‘1 Man 365 Films 365 Days’ – Day 163

For the second evening in-a-row friends of Cheltenham Film Club brilliantly enjoyed Cineworld luxurious Screening Rooms all for the very worthwhile cause of Make-A-Wish Foundation UK, where we watched another preview in…..

#123 / 365 – ‘The Beaver’ – 91 mins
Cinema Challenge #49 / 115

Toy company executive Walter Black (Mel Gibson) has been in a deep depression for more than two years, placing huge strain on his marriage. On the eve of being kicked out by his long-suffering wife, Meredith (Jodie Foster), he even makes an unsuccessful attempt at suicide. Walter’s breakthrough comes in the unlikely form of a beaver hand puppet that he finds in the rubbish. He uses this to communicate with Meredith. It’s a technique that allows him to distance himself from the pain he feels. His eldest son, Porter (Anton Yelchin), meanwhile, is ashamed of his father’s illness and alarmed at the similarities he sees in his own personality.

Mel Gibson makes a welcome and phenomenal return to acting form in a role that you could more than say mirrors his well publicised off-screen struggles of the last few years. The Beaver deals with the deep and emotional issues of depression and is a topic that needs to be covered, but in her latest directorial effort Jodie Foster chooses to tell this story mainly through the persona of a glove puppet, The Beaver with a strange Cockney accent reminiscent of Ray Winstone. Unfortunately this predominantly is The Beaver’s biggest flaw, as the puppet ploy comes across as unnecessary and silly causing the film not to gel and work on the level it should.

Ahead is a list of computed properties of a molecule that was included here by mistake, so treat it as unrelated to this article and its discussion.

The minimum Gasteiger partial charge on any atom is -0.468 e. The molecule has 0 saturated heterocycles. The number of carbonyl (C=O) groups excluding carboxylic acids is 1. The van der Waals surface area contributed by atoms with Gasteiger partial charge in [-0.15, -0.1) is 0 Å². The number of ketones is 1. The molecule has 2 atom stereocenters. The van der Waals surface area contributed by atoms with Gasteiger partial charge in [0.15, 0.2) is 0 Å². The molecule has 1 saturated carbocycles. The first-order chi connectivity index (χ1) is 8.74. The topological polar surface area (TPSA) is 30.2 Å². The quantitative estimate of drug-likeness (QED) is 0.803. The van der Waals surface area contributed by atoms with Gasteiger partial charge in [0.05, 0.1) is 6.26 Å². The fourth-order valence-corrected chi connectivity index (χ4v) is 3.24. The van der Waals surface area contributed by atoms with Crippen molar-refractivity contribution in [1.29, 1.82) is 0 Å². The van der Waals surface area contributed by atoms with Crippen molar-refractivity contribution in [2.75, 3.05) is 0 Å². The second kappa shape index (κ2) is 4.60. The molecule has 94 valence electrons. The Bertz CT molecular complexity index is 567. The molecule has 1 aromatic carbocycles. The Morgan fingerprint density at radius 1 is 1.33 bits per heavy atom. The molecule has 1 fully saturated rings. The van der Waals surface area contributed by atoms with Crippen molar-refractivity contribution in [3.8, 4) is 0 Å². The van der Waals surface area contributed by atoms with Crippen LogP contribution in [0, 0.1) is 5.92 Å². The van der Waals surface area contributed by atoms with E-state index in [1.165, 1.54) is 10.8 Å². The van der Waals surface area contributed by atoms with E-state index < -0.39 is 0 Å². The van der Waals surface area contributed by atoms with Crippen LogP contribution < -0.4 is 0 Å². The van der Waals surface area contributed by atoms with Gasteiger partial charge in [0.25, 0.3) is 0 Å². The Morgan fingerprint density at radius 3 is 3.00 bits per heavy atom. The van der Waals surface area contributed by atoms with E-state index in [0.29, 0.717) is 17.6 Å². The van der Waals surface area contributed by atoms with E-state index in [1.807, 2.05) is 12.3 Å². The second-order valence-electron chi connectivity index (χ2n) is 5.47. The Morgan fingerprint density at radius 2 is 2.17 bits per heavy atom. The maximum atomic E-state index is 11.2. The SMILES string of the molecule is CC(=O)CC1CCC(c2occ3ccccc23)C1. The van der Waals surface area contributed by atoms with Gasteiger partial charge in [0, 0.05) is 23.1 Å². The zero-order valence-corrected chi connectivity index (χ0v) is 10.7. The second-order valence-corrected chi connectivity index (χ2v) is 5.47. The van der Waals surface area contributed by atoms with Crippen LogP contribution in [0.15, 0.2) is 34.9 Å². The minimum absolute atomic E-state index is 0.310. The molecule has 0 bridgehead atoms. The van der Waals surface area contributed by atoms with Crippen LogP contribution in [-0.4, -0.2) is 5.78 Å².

Foster elects to fill more screen time involving Meredith’s and Walter’s disapproving son, Porter and his attempts to woo classmate Norah (Jennifer Lawrence ‘Winters Bone’) and whilst this is good due to Lawrence’s acting prowess, this ultimately serves as an unworthy sub-plot. Had Foster opted to play the story solely through the route of Walter himself then it would have been a memorable and meaningful affair, but in the end this heartfelt tale is satisfying enough and worth seeking out just for the compelling and resonant performance of Gibson alone.

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